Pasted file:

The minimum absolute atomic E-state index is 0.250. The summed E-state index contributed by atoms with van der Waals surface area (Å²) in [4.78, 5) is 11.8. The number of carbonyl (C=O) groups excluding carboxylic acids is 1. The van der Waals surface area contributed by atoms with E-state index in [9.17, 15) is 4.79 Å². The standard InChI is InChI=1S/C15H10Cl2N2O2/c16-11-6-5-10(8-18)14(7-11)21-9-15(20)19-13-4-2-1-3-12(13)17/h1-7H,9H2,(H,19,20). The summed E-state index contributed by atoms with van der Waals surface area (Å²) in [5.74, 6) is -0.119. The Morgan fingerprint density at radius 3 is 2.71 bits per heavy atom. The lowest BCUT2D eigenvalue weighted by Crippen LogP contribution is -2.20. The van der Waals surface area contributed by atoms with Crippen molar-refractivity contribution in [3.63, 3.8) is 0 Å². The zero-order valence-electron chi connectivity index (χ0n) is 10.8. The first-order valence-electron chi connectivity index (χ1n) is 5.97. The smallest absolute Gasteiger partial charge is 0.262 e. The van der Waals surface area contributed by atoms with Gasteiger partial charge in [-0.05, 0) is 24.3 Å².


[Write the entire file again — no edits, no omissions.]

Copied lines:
The minimum absolute atomic E-state index is 0.250. The summed E-state index contributed by atoms with van der Waals surface area (Å²) in [4.78, 5) is 11.8. The number of carbonyl (C=O) groups excluding carboxylic acids is 1. The van der Waals surface area contributed by atoms with E-state index in [9.17, 15) is 4.79 Å². The standard InChI is InChI=1S/C15H10Cl2N2O2/c16-11-6-5-10(8-18)14(7-11)21-9-15(20)19-13-4-2-1-3-12(13)17/h1-7H,9H2,(H,19,20). The summed E-state index contributed by atoms with van der Waals surface area (Å²) in [5.74, 6) is -0.119. The Morgan fingerprint density at radius 3 is 2.71 bits per heavy atom. The lowest BCUT2D eigenvalue weighted by Crippen LogP contribution is -2.20. The van der Waals surface area contributed by atoms with Crippen molar-refractivity contribution in [3.63, 3.8) is 0 Å². The zero-order valence-electron chi connectivity index (χ0n) is 10.8. The first-order valence-electron chi connectivity index (χ1n) is 5.97. The smallest absolute Gasteiger partial charge is 0.262 e. The van der Waals surface area contributed by atoms with Gasteiger partial charge in [-0.05, 0) is 24.3 Å².